pain due to suspected endometriosis, and referred her back to her regular physician for fu rth e r evaluation. (Tr. 316) Dr. Pace prescribed no medications for pain. (Tr. 316) III. F in d in g s of the ALJ: T h e ALJ followed the required five-step sequential analysis set out in 20 C.F.R. § 416.920(a)(4), finding: (1) that Plaintiff had not engaged in substantial gainful activity a t any time, including since the onset of her alleged disability; (2) that she suffered from a s e v e re impairment as that term is interpreted for purposes of the Social Security R e g u la tio n s ; (3) that Plaintiff did not have an impairment, or combination of im p a irm e n ts, that rose to the level of severity for any impairment listed in Appendix 1 to S u b p a rt P of 20 C.F.R. § 404 ( "Appendix 1"); (4) that she did not have any past relevant w o rk ; but (5) that Plaintiff retained the residual functional capacity ("RFC") to perform a fu ll range of light, unskilled work4 . At step five, the ALJ found that a significant number o f jobs existed in the economy which Plaintiff was capable of performing. P la in tiff contends that the ALJ's findings are not supported by substantial evidence a n d contain errors of law because the ALJ erred: (1) in finding that Plaintiff's im p a irm e n ts did not meet the level of severity of any impairment listed in Appendix 1; a n d (2) in assessing Plaintiff's RFC. T h e Defendant argues that the ALJ's decision is supported by substantial evidence b e c a u s e the ALJ properly determined: (1) that Plaintiff's impairments did not meet or e q u a l the level of severity of any listing in Appendix 1; (2) Plaintiff's RFC; (3) that
"Light work" is defined as work involving "lifting no more than 20 pounds at a tim e with frequent lifting or carrying of objects weighing up to 10 pounds." 20 C.F.R. § 4 0 4 .1 5 6 7 ( b ) . -4-
Plaintiff was not totally credible; and (4) that Plaintiff was not disabled under step five of 2 0 C.F.R. § 416.920(a)(4). IV . L e g a l Analysis: In reviewing the ALJ's decision, this Court must determine whether there is s u b s ta n tia l evidence in the administrative record to support the decision. 42 U.S.C. § 405(g). This review function is limited, and the decision of the ALJ must be affirmed " if the record contains substantial evidence to support it." Edwards v. Barnhart, 314 F.3d 9 6 4 , 966 (8th Cir. 2003). "Substantial evidence is less than a preponderance but enough so that a reasonable m in d could find it adequate to support the decision." Id. Evidence that both supports and d e tra c ts from the ALJ's decision must be considered, but the decision cannot be reversed " m e re ly because there exists substantial evidence supporting a different outcome." Id. "Rather, if, after reviewing the record, . . . it is possible to draw two inconsistent positions fro m the evidence and one of those positions represents the [ALJ's] findings, we must a ffirm the decision of the [ALJ]." Young v. Apfel, 221 F.3d 1065, 1068 (8th Cir. 2000) (c ita tio n s and quotations omitted). Thus, the Court's function on review is to determine w h e th e r the Commissioner's decision is supported by substantial evidence on the record a s a whole and whether it is based on legal error. Long v. Chater, 108 F.3d 185, 187 (8th C ir. 1997). A. S e v e r ity of Plaintiff's Impairments:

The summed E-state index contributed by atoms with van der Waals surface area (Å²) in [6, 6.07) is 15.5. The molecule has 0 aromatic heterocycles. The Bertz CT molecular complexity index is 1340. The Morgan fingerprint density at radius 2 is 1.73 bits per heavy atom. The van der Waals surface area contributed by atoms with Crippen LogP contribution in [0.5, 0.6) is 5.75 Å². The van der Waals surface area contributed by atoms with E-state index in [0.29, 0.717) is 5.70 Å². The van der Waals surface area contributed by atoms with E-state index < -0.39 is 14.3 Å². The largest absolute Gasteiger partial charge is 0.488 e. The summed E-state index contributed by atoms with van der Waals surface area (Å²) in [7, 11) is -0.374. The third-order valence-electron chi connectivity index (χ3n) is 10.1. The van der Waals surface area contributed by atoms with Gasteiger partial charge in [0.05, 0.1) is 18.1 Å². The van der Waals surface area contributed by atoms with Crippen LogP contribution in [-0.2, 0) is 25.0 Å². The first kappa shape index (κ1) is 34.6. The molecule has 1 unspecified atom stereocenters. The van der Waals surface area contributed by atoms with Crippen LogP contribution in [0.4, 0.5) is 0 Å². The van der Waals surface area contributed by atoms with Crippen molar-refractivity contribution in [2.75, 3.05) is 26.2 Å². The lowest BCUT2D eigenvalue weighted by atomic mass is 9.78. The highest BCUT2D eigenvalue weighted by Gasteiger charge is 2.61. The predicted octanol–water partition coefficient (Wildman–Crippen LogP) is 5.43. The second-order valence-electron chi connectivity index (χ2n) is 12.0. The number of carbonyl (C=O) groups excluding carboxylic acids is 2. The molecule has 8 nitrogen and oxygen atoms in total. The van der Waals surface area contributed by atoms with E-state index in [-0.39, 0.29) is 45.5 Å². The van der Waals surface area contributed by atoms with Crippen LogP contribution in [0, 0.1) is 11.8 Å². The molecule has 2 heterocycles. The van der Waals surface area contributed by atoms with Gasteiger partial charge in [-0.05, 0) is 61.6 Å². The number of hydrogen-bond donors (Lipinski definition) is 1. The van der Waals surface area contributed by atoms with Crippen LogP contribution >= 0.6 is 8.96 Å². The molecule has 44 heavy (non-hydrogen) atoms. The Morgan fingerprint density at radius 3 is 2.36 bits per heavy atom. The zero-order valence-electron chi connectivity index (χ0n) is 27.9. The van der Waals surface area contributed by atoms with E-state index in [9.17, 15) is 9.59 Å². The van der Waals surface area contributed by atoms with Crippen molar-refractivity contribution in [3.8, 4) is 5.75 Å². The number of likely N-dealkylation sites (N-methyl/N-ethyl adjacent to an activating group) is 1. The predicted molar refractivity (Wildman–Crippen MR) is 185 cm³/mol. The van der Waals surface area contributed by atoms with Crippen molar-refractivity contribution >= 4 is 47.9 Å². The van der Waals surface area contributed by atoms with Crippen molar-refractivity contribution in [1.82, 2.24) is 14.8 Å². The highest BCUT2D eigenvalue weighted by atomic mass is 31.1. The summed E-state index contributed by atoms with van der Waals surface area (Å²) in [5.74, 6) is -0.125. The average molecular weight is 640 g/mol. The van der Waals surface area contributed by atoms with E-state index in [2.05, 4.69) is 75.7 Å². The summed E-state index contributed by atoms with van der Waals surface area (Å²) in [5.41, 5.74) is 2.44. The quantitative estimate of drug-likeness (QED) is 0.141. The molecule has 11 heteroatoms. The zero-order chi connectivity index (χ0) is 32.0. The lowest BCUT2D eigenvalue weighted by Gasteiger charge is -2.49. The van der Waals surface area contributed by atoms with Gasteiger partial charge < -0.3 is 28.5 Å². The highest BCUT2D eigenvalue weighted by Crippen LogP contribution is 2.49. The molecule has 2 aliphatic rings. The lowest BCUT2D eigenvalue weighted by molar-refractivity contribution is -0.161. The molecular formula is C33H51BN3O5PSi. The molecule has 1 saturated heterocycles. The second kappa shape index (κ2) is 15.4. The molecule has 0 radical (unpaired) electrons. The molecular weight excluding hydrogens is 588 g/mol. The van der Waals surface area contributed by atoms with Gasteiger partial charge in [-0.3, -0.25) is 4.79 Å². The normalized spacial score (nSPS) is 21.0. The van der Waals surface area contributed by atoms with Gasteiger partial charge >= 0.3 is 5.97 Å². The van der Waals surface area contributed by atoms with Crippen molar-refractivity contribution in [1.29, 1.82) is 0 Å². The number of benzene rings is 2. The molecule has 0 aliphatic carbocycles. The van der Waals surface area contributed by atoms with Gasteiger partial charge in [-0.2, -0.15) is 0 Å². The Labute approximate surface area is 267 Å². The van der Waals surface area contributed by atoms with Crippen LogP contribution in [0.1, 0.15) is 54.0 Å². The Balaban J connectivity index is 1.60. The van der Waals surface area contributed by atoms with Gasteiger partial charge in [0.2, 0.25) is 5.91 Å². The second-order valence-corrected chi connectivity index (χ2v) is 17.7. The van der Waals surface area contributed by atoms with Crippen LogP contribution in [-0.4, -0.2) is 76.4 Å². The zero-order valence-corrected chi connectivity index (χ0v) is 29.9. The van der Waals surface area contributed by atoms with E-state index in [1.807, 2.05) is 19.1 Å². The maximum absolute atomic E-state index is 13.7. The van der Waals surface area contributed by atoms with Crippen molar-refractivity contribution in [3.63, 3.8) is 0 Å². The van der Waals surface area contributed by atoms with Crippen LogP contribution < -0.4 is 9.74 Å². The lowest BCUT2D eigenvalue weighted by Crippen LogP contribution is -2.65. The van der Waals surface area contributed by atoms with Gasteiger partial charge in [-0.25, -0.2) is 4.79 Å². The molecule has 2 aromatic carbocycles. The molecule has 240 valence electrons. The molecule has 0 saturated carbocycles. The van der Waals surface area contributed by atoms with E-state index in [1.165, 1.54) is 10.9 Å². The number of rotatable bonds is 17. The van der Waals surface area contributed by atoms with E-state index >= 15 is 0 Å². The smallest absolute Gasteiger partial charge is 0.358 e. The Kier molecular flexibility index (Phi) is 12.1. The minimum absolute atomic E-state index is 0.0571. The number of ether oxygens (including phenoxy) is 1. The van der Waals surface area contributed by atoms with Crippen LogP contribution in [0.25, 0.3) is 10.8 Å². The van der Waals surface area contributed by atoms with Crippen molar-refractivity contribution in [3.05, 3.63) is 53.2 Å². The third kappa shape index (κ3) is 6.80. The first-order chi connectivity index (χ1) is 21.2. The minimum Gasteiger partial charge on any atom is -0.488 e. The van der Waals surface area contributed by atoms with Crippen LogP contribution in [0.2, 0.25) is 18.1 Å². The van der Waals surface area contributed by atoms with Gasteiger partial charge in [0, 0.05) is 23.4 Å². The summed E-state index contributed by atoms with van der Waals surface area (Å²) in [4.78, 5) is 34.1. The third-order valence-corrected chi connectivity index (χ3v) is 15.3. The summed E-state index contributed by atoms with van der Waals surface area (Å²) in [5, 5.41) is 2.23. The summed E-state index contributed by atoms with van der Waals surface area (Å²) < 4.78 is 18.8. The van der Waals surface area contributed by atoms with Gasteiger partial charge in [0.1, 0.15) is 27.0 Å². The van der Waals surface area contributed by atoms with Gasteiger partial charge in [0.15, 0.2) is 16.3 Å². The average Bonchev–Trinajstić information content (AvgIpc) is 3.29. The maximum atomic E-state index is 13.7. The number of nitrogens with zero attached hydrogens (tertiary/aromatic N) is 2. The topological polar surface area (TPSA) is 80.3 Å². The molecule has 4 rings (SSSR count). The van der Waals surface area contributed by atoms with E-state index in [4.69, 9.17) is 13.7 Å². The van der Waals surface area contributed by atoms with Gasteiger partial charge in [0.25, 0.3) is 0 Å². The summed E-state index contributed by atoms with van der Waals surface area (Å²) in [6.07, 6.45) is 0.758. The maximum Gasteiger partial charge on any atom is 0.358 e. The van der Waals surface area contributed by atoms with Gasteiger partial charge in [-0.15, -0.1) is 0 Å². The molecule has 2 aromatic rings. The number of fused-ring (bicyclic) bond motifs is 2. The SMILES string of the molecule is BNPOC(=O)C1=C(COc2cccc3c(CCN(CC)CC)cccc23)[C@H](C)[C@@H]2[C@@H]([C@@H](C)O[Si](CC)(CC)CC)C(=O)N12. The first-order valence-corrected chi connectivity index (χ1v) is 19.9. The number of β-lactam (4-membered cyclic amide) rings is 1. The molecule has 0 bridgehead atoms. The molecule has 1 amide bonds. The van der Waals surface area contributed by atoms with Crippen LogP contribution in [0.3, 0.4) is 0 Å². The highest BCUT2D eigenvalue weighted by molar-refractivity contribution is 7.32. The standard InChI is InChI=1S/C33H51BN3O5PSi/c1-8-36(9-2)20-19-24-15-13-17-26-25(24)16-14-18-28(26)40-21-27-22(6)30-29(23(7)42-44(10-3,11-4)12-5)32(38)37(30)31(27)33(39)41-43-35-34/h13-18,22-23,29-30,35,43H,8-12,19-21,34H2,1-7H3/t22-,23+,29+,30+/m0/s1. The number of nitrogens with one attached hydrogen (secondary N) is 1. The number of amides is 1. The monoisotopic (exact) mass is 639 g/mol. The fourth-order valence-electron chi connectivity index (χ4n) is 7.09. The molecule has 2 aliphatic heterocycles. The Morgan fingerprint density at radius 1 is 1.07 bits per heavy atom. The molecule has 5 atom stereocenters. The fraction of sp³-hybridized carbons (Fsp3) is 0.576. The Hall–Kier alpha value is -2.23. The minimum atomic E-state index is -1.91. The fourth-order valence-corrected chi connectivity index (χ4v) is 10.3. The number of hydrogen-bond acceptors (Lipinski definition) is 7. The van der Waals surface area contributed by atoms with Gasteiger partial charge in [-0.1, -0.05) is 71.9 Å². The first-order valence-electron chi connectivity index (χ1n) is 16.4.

P la in tiff contends that the ALJ erred in finding that her impairments did not meet th e level of severity of any impairment listed in Appendix 1. Defendant disagrees, -5-
arguing that the ALJ correctly determined that Plaintiff's impairments did not meet or e q u a l any such level of severity. Plaintiff has the burden to prove that her impairments m e t or equaled a listing. See Johnson v. Barnhart, 390 F.3d 1067, 1070 (8th Cir. 2004) (c itin g Zebley v. Sullivan, 493 U.S. 521, 530-531 (1990)). To meet a listing, the im p a irm e n t must meet all of the specified criteria in the listing. Id. at 1070. Likewise, in o rd e r to equal a listing, Plaintiff must present medical findings equal in severity to all the c rite ria of the listed impairment. Marciniak v. Shalala, 49 F.3d 1350, 1351 (8th Cir. 1 9 9 5 ); Zebley, 493 U.S. at 530 (an impairment does not meet or equal a listing if it has o n ly some of the medical criteria, no matter how severe). P la in tiff argues that her impairments met or equaled the criteria in Listing 1.02 of A p p e n d ix 1, which describes symptoms relating to the major dysfunction of a joint in v o lv in g either: (A) one hip, knee, or ankle; or (B) both shoulders, elbows, wrists, or h a n d s . It appears that Plaintiff cites this listing in reference to her alleged knee, hip, and s h o u ld e r pain to which she testified at the hearing. (Tr. 332) Plaintiff, her husband, and h e r mother-in-law have all testified that in the months leading up to the hearing, P la in tiff's legs had "gone numb" without warning, causing her to fall. (Tr. 332, 336, 338) The ALJ sent Plaintiff for a physical consultation well over a year and a half before the h e a rin g . (Tr. 267-273) The examination showed no indication of inadequate functioning o f the hips, knees, ankles, shoulders, elbows, wrists, or hands. (Tr. 270) Dr. Pace c o n d u c te d a physical examination of Plaintiff July 24, 2007, one month before the h e a rin g , and did not note any major joint dysfunction. (Tr. 315-316) The complete a b s e n c e of medical evidence supporting Plaintiff's subjective complaints is a factor that